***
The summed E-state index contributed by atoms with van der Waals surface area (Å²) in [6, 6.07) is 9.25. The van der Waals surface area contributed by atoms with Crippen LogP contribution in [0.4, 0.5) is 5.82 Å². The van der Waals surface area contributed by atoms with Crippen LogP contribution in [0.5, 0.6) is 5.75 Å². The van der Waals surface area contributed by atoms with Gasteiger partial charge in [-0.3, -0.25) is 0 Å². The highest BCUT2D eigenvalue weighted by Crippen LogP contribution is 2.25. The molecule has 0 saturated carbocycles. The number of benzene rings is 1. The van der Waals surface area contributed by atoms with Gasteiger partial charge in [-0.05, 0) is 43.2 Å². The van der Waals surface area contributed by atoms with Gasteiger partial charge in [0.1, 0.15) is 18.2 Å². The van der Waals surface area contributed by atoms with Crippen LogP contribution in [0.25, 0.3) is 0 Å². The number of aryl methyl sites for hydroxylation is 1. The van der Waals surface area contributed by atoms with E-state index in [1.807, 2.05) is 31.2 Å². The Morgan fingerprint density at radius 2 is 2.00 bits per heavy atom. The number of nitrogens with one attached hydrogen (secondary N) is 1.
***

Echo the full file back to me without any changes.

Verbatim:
The summed E-state index contributed by atoms with van der Waals surface area (Å²) in [6, 6.07) is 9.25. The van der Waals surface area contributed by atoms with Crippen LogP contribution in [0.4, 0.5) is 5.82 Å². The van der Waals surface area contributed by atoms with Crippen LogP contribution in [0.5, 0.6) is 5.75 Å². The van der Waals surface area contributed by atoms with Gasteiger partial charge in [-0.3, -0.25) is 0 Å². The highest BCUT2D eigenvalue weighted by Crippen LogP contribution is 2.25. The molecule has 0 saturated carbocycles. The number of benzene rings is 1. The van der Waals surface area contributed by atoms with Gasteiger partial charge in [-0.05, 0) is 43.2 Å². The van der Waals surface area contributed by atoms with Gasteiger partial charge in [0.1, 0.15) is 18.2 Å². The van der Waals surface area contributed by atoms with Crippen LogP contribution in [0.25, 0.3) is 0 Å². The number of aryl methyl sites for hydroxylation is 1. The van der Waals surface area contributed by atoms with E-state index in [1.807, 2.05) is 31.2 Å². The Morgan fingerprint density at radius 2 is 2.00 bits per heavy atom. The number of nitrogens with one attached hydrogen (secondary N) is 1.